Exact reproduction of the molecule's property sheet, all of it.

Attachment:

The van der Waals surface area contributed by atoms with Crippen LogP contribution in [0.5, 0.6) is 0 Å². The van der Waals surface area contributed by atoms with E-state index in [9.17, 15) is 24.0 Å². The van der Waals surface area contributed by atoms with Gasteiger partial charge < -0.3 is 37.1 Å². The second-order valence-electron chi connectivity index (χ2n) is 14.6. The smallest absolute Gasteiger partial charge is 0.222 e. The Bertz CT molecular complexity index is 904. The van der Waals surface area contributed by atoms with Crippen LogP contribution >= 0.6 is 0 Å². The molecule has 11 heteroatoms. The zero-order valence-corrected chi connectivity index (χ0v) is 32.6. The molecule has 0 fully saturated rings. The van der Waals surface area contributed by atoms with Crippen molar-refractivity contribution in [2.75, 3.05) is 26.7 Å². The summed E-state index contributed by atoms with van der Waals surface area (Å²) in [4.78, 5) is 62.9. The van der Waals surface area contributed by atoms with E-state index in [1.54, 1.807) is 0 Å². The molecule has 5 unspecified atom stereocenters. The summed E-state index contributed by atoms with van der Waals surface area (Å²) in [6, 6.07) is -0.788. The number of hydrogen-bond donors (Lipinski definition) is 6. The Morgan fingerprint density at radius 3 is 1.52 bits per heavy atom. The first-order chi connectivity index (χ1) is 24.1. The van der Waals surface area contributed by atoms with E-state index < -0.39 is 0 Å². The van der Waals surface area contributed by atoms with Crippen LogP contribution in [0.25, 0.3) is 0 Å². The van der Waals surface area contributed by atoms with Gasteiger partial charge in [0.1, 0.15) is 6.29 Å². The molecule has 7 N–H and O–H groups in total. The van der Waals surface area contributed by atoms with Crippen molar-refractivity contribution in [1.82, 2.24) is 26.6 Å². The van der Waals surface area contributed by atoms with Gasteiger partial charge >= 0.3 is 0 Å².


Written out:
The van der Waals surface area contributed by atoms with Crippen LogP contribution in [0.5, 0.6) is 0 Å². The van der Waals surface area contributed by atoms with E-state index in [9.17, 15) is 24.0 Å². The van der Waals surface area contributed by atoms with Gasteiger partial charge < -0.3 is 37.1 Å². The second-order valence-electron chi connectivity index (χ2n) is 14.6. The smallest absolute Gasteiger partial charge is 0.222 e. The Bertz CT molecular complexity index is 904. The van der Waals surface area contributed by atoms with Crippen LogP contribution >= 0.6 is 0 Å². The molecule has 11 heteroatoms. The zero-order valence-corrected chi connectivity index (χ0v) is 32.6. The molecule has 0 fully saturated rings. The van der Waals surface area contributed by atoms with Crippen molar-refractivity contribution in [2.75, 3.05) is 26.7 Å². The summed E-state index contributed by atoms with van der Waals surface area (Å²) in [4.78, 5) is 62.9. The van der Waals surface area contributed by atoms with E-state index in [1.54, 1.807) is 0 Å². The molecule has 5 unspecified atom stereocenters. The summed E-state index contributed by atoms with van der Waals surface area (Å²) in [6, 6.07) is -0.788. The number of hydrogen-bond donors (Lipinski definition) is 6. The Morgan fingerprint density at radius 3 is 1.52 bits per heavy atom. The first-order chi connectivity index (χ1) is 24.1. The van der Waals surface area contributed by atoms with E-state index < -0.39 is 0 Å². The van der Waals surface area contributed by atoms with Crippen LogP contribution in [0.25, 0.3) is 0 Å². The van der Waals surface area contributed by atoms with Gasteiger partial charge in [0.1, 0.15) is 6.29 Å². The molecule has 7 N–H and O–H groups in total. The van der Waals surface area contributed by atoms with Crippen molar-refractivity contribution in [1.82, 2.24) is 26.6 Å². The van der Waals surface area contributed by atoms with Gasteiger partial charge >= 0.3 is 0 Å².